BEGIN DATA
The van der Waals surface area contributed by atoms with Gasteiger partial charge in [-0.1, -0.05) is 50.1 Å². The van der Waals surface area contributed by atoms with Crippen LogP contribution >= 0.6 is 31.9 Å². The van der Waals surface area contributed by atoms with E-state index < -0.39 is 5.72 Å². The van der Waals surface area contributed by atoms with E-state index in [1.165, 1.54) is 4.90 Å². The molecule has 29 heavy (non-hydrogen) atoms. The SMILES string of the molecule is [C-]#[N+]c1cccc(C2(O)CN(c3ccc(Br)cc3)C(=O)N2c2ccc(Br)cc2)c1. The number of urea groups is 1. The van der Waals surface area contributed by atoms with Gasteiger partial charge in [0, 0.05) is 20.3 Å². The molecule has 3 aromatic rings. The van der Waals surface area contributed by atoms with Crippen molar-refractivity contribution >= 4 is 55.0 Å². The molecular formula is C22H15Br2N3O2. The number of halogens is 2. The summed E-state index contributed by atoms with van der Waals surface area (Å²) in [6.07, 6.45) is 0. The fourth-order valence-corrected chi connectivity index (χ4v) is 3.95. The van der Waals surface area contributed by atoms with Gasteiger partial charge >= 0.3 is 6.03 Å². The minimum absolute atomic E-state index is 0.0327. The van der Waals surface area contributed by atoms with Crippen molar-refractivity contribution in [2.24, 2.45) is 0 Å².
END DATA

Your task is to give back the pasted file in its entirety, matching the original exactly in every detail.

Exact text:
The van der Waals surface area contributed by atoms with Gasteiger partial charge in [-0.1, -0.05) is 50.1 Å². The van der Waals surface area contributed by atoms with Crippen LogP contribution >= 0.6 is 31.9 Å². The van der Waals surface area contributed by atoms with E-state index < -0.39 is 5.72 Å². The van der Waals surface area contributed by atoms with E-state index in [1.165, 1.54) is 4.90 Å². The molecule has 29 heavy (non-hydrogen) atoms. The SMILES string of the molecule is [C-]#[N+]c1cccc(C2(O)CN(c3ccc(Br)cc3)C(=O)N2c2ccc(Br)cc2)c1. The number of urea groups is 1. The van der Waals surface area contributed by atoms with Gasteiger partial charge in [0, 0.05) is 20.3 Å². The molecule has 3 aromatic rings. The van der Waals surface area contributed by atoms with Crippen molar-refractivity contribution >= 4 is 55.0 Å². The molecular formula is C22H15Br2N3O2. The number of halogens is 2. The summed E-state index contributed by atoms with van der Waals surface area (Å²) in [6.07, 6.45) is 0. The fourth-order valence-corrected chi connectivity index (χ4v) is 3.95. The van der Waals surface area contributed by atoms with Gasteiger partial charge >= 0.3 is 6.03 Å². The minimum absolute atomic E-state index is 0.0327. The van der Waals surface area contributed by atoms with Crippen molar-refractivity contribution in [2.24, 2.45) is 0 Å².